If you've never made bread simply because it's a scary endeavor (I'm not saying it isn't), I urge you to give it a shot. Trust me, I'm no master, but it's fun to play around with sticky dough and nothing beats the excitement of checking up on your ball of doughy deliciousness after a long rise or a proof. Knowing how to work with yeast opens up so many culinary doors, and besides, anything that is as mysterious and time-consuming as making bread must also build character.
But back to the whole "I'm really just a novice baker who just likes to get my countertop dirty" thing. I find that the more I read about making bread, the less I know. The world of baking bread - yeast, rises, proofs, starters, soakers, poolishes, etc., etc. - is just so vast that trying to absorb large chunks of it at a time can be a bit much. On top of the general difficulty of bread-baking, I like to focus on whole-grain loaves, which is really a different animal than normal white-flour baking.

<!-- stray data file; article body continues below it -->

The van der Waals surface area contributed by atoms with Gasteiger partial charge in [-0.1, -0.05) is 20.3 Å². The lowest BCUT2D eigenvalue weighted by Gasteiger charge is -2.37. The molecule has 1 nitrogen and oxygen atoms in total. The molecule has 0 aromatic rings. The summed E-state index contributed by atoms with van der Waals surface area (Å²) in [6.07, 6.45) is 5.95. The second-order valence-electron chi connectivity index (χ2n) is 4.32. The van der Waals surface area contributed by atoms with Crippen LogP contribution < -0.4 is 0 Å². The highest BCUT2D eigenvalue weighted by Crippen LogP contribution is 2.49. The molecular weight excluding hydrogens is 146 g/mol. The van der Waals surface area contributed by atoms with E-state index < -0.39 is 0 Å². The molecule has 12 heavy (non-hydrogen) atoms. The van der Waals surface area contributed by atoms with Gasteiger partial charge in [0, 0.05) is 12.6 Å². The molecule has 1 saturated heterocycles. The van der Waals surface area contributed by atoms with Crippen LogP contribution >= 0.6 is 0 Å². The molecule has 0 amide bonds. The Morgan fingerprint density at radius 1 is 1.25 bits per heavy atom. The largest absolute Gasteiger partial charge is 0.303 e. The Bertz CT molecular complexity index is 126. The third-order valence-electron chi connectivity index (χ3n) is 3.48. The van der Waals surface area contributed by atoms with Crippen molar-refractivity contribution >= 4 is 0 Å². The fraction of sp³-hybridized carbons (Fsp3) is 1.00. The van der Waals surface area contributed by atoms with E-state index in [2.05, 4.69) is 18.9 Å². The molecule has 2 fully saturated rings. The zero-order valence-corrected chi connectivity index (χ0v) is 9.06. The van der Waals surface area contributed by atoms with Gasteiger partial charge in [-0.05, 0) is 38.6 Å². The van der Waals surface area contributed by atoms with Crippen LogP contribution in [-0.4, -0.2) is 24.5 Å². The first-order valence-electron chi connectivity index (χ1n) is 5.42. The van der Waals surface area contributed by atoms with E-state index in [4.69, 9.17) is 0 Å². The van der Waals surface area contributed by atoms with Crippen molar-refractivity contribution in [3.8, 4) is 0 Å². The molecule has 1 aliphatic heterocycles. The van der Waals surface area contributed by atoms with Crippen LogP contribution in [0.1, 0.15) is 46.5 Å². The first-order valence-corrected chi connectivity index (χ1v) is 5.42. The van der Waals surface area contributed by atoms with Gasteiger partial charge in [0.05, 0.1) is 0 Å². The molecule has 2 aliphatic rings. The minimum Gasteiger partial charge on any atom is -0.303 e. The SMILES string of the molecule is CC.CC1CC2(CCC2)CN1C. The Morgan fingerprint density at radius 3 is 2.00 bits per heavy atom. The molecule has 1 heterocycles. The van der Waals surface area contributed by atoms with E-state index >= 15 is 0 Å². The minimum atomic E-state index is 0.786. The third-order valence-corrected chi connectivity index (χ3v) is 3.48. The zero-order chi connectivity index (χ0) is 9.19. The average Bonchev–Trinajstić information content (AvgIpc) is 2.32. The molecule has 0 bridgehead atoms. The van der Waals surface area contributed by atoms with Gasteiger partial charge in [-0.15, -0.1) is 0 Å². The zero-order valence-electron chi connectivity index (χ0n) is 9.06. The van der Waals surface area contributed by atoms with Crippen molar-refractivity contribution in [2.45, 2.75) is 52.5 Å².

Instead of trying to crack the bread code, though, I've started just experimenting with different techniques and recipes, in the hopes of building my knowledge and intuition about baking in general. The latest technique is one that I got from the Gourmet website, and it's for a "sweet" enriched dough. Don't be fooled, though; this dough is not actually that sweet, and is nowhere near as "enriched" as something like a buttery brioche. Although the recipe calls for regular white flour, I was bold and substituted with 100% whole wheat.